"Grease," said the poster and the Barry Gibb song, "is the word." Transferring its setting from Chicago to sunny California, and adding a dash of disco to the ersatz '50s score, producer Allan Carr and director… More "Grease," said the poster and the Barry Gibb song, "is the word." Transferring its setting from Chicago to sunny California, and adding a dash of disco to the ersatz '50s score, producer Allan Carr and director Randal Kleiser turned this long-running Jim Jacobs-Warren Casey Broadway smash into the biggest blockbuster of 1978. 1950s teens Danny (John Travolta) and Australian transfer Sandy (Olivia Newton-John) spend their "Summer Nights" falling in love, but once fall comes, it's back to Rydell High and its cliques. As one of the bad-boy T-Birds, Danny has to act cool for best pal Kenickie (Jeff Conaway) and their leather-clad mates Sonny (Michael Tucci) and Doody (Barry Pearl, in the role Travolta played on-stage). Despite befriending Frenchy (Didi Conn), one of the rebel Pink Ladies, virginal Sandy is "too pure to be Pink," as the Ladies' leader, Rizzo (Stockard Channing), acidly observes. Declaring their devotion in such ballads as "Hopelessly Devoted to You" and "Sandy," Sandy and Danny split, reconcile, and split again amidst a pep rally, dances, drive-ins, and a drag race, before deciding "You're the One That I Want" at the climactic carnival. With Travolta white-hot from Saturday Night Fever (1977), Grease soundtrack singles climbed the charts and summer movie crowds poured in. With the presence of Joan Blondell, Eve Arden, Sid Caesar, Edd "Kookie" Byrnes, and Frankie Avalon appealing to grown-up memories, Grease became the highest-grossing film of 1978, the highest-grossing movie musical ever, and the third most popular film of the new blockbuster '70s after Star Wars (1977) and Jaws (1975). Its sequel, Grease 2, did not exactly set the world on fire in 1982. ~ Lucia Bozzola, Rovi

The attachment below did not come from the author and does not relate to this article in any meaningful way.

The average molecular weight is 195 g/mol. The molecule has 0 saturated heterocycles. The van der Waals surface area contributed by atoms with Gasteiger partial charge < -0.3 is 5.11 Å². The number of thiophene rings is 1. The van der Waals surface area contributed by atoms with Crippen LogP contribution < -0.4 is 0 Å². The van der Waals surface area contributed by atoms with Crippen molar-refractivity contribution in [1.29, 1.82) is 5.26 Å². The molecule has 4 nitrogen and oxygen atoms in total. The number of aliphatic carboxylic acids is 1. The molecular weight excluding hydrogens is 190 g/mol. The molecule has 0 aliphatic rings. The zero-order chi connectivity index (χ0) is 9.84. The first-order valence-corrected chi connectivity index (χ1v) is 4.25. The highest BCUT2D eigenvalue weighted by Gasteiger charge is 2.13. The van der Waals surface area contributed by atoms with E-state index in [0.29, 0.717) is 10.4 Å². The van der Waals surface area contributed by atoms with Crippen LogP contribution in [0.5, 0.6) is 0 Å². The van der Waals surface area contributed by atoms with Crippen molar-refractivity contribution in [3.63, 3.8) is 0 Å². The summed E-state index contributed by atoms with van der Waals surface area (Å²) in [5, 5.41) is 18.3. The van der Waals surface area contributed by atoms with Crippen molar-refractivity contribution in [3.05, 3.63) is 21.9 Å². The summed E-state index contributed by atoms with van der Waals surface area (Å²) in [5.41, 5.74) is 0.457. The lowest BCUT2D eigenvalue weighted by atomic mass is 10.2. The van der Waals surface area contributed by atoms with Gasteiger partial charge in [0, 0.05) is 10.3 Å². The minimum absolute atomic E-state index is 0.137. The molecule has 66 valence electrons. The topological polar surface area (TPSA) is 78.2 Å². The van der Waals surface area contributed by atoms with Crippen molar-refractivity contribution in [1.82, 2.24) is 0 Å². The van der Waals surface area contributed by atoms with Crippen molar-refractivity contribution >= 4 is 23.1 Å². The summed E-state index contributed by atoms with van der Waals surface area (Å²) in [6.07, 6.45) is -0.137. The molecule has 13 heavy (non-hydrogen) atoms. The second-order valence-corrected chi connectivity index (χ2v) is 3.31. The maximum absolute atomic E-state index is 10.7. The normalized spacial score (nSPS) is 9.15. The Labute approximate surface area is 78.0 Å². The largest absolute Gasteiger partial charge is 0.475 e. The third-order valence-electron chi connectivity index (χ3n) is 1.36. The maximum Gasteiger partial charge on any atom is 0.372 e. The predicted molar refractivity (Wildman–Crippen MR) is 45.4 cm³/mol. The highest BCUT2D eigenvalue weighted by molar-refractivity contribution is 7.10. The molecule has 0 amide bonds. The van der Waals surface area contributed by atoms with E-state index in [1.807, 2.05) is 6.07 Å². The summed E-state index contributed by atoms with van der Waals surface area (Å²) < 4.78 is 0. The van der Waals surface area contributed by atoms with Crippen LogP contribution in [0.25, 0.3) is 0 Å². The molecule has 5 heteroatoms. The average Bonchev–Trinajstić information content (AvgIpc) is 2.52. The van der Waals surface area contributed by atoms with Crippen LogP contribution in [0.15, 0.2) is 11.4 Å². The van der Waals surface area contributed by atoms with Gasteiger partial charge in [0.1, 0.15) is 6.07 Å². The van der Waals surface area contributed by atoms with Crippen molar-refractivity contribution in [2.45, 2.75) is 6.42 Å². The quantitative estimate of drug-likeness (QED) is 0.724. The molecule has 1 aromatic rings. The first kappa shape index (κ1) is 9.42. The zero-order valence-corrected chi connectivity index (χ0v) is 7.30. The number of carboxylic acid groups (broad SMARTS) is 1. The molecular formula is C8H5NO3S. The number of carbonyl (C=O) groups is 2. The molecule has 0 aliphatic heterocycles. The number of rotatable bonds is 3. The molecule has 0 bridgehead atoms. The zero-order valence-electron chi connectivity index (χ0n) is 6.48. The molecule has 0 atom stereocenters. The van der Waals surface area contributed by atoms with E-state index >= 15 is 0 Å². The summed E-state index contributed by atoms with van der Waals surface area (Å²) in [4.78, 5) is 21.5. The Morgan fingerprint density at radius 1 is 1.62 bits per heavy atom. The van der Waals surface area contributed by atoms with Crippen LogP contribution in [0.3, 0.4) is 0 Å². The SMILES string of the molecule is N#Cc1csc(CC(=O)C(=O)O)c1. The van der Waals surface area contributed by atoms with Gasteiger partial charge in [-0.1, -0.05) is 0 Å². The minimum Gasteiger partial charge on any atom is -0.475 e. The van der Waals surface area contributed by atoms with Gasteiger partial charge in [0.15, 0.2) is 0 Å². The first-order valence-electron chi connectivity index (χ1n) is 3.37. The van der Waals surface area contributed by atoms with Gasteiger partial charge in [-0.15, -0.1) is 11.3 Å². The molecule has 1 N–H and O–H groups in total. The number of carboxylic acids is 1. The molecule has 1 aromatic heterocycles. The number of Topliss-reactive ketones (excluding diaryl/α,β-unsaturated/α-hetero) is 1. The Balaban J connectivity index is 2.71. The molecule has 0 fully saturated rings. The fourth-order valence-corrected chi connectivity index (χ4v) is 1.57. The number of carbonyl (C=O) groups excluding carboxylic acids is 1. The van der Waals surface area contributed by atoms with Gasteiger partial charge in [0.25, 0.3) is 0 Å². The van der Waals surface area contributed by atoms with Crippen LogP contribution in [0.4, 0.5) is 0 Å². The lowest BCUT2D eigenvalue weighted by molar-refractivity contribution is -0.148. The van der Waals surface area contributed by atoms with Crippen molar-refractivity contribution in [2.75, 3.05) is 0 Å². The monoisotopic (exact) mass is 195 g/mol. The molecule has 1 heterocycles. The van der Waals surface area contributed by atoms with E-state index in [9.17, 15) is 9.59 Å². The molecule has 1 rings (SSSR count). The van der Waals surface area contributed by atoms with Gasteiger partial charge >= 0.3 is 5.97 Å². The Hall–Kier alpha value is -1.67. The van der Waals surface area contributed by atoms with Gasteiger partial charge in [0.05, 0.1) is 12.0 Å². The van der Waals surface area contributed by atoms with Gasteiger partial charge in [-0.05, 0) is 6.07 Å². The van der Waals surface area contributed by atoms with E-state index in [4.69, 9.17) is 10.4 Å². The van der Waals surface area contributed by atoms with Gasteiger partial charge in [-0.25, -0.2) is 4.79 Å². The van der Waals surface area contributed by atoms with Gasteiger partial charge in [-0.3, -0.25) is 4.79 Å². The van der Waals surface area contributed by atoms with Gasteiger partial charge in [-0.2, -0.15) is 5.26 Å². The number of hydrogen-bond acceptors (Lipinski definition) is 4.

Consensus: Grease is a pleasing, energetic musical with infectiously catchy songs and an ode to young love that never gets old.